Bloggers of all sizes can benefit from working with someone who knows their industry and can advise on everyday matters to ensure that taxes are as painless as possible!

Consider working with an accountant if you’d like to have someone on your “team” to answer all your questions about bookkeeping and deduction and help you wade through the world of multiple state returns.

Need help? Get in touch with Helena!

A licensed Certified Public Accountant (CPA) with her Masters in Taxation from the University of Illinois, Helena Swyter helps people turn their passions into careers. After seven years in the corporate world, Helena formed SweeterCPA – a company dedicated to providing tax, accounting, and business advisory services to creative entrepreneurs, creatives, and independent small businesses.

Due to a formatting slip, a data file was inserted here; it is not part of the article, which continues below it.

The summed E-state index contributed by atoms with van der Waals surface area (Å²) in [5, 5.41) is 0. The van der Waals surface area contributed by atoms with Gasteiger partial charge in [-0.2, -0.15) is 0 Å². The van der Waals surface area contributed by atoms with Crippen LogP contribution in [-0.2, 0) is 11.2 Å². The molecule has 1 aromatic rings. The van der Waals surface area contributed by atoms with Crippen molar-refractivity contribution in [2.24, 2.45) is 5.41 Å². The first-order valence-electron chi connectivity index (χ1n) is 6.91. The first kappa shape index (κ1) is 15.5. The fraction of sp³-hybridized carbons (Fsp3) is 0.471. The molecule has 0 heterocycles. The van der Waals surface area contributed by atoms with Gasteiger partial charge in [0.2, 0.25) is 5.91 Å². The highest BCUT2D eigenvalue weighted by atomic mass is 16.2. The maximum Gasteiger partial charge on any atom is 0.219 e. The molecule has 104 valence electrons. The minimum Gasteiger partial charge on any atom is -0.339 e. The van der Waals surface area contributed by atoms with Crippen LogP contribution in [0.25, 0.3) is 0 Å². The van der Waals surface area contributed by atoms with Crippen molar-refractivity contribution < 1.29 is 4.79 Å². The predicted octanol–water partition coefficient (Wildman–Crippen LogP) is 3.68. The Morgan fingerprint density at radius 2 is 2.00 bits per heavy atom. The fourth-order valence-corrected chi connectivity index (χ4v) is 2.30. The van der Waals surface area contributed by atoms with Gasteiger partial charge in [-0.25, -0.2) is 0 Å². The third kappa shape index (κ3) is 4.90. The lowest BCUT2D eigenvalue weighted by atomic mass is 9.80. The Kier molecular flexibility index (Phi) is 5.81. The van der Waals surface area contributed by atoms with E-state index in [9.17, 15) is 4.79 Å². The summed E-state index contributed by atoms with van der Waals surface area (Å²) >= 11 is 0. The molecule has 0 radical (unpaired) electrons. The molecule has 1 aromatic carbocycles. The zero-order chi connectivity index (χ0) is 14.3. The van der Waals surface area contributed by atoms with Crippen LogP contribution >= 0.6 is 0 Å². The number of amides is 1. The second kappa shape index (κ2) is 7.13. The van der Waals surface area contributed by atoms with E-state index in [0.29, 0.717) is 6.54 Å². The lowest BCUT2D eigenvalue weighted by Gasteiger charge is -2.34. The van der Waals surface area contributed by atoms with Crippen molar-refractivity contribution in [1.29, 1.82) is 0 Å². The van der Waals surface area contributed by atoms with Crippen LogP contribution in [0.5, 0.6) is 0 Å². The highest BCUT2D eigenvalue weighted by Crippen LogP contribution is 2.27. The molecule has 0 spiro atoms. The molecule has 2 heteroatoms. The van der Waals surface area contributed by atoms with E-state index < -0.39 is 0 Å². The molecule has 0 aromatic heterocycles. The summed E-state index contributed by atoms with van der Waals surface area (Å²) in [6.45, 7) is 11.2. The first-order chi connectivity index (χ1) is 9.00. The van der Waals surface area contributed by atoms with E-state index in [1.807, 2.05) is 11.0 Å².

UPDATE 1/18: I’ve never used Helena’s services, but I found her helpful and insightful for this post. One reader, however, didn’t have such good experience. Scroll down through the comments or search for “Cath” to see what I’m talking about. A year after publishing this post, I met Eric at AccountLancer, and have happily used his services ever since.

A big THANKS to Helena for sharing her knowledge with us! Was that helpful? What else do you want to know? 

This post may contain affiliate links. Click here to read my full disclosure.